# How is a digital certificate generated?

I understand that the role of a Certificate Authority is to SIGN (not encrypt) a certificate. The signed certificate will theoretically contain:

1. Plain text of data, including the server's public key
2. Signature of hashed version of plain text of data in (1) so that a user can verify (using CA public key) that the certificate has not been tampered with.

Knowing these two key points, I tried to play around with an example cert

-----BEGIN CERTIFICATE-----
MIIF7zCCBNegAwIBAgIRANdVj9r18RBbshMoK3B3KaMwDQYJKoZIhvcNAQEFBQAw
gZcxCzAJBgNVBAYTAlVTMQswCQYDVQQIEwJVVDEXMBUGA1UEBxMOU2FsdCBMYWtl
IENpdHkxHjAcBgNVBAoTFVRoZSBVU0VSVFJVU1QgTmV0d29yazEhMB8GA1UECxMY
aHR0cDovL3d3dy51c2VydHJ1c3QuY29tMR8wHQYDVQQDExZVVE4tVVNFUkZpcnN0
LUhhcmR3YXJlMB4XDTExMDMxNTAwMDAwMFoXDTE0MDMxNDIzNTk1OVowgd8xCzAJ
BgNVBAYTAlVTMQ4wDAYDVQQREwUzODQ3NzEQMA4GA1UECBMHRmxvcmlkYTEQMA4G
C0dvb2dsZSBMdGQuMRMwEQYDVQQLEwpUZWNoIERlcHQuMSgwJgYDVQQLEx9Ib3N0
...
-----END CERTIFICATE-----


I tried decoding using Base64 decoder, and the result is gibberish. I tried googling for answers but I'm not getting anywhere.

1. What encoding scheme is this and does this offer extra layer of security?
2. Shouldn't the main ideas (point 1 and 2) be secure enough?
3. Is there a way I can break this blob down to visually show that data part and the signature part?
• If you have openssl on your system then openssl x509 -in name-of-cert-file -noout -text will give you a human readble version of the certificate – Matt Caswell Jan 10 '20 at 14:48

1. Plain text of data, including server's public key

Yes, and many other public information, including something identifying the holder of the public key (perhaps in the Common Name field).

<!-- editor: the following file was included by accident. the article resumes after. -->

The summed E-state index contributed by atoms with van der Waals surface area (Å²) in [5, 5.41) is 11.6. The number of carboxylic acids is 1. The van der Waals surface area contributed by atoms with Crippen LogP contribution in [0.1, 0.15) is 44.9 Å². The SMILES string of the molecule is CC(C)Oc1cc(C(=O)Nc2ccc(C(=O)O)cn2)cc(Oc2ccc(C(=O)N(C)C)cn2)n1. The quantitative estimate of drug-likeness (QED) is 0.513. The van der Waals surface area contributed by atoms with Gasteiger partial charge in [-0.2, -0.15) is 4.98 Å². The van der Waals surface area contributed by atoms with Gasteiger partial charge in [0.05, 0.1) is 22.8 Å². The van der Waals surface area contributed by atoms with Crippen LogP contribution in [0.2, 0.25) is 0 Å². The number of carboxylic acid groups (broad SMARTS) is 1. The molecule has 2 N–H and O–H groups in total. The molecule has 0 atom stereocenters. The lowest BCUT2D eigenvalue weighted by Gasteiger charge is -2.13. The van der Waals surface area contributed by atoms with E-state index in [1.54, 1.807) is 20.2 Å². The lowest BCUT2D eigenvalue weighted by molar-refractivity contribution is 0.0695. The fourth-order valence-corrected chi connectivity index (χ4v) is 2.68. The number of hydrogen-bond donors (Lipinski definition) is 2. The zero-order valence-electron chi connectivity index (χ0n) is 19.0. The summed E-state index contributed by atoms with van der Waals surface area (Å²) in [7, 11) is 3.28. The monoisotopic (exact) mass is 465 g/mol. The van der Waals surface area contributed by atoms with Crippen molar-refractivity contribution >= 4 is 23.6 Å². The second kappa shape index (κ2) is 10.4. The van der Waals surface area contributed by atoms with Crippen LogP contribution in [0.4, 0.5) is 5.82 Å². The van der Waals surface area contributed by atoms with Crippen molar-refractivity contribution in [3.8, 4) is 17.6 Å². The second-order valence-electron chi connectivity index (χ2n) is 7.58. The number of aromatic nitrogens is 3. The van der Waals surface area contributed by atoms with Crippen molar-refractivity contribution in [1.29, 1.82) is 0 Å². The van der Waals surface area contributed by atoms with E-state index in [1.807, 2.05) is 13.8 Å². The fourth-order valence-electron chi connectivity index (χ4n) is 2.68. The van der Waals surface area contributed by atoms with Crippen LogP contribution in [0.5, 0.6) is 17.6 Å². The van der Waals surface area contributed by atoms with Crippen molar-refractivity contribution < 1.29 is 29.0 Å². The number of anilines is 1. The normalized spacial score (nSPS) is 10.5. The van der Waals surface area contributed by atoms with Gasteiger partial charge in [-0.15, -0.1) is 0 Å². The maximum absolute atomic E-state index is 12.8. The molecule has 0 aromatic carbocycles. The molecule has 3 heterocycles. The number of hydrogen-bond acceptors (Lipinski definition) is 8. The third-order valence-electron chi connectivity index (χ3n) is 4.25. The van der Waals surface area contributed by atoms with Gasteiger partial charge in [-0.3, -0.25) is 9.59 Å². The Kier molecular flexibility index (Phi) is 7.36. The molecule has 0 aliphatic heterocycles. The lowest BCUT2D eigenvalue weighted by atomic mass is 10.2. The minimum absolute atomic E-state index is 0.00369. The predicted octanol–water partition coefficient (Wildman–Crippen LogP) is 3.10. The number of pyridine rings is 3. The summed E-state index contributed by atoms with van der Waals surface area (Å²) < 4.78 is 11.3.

1. Signature of hashed version of plain text

Yes, except that the correct semantic is: Signature of the plain text. Building and verifying the signature includes hashing plain text.

What encoding scheme is this?

See RFC 7468 section 5 and what it references, including RFC 1421 section 4.3.2.4 for the translation of binary to text (which in a nutshell is per Base64).

Does this offer extra layer of security?

From a cryptographic standpoint, no. That's merely a binary-to-text encoding, see this for rationale.

Shouldn't the main ideas (point 1 and 2) be secure enough?

Yes, they are.

Is there a way I can break this blob down to visually show that data part and the signature part?

When there's any non-confidential piece of standard text-encoded stuff to decode, it can be thrown at the marvelous https://lapo.it/asn1js/ (with or without the delimiters) and the results are usually pretty good. When in doubt about the confidentiality, use a local copy in an isolated VM.

• Thank you. Do you know the benefits of using x509 vs base 64 of json string for example – Zanko Jan 10 '20 at 16:44
• @Zanko: X.509 does not oppose to Base64, which happens to be the binary-to-text encoding used (I added references). X.509 (and what it references) defines the format of the binary blob. Won't comment "base 64 of json string", for that's squarely off-topic (even more than the details of the certificate format). – fgrieu Jan 10 '20 at 16:59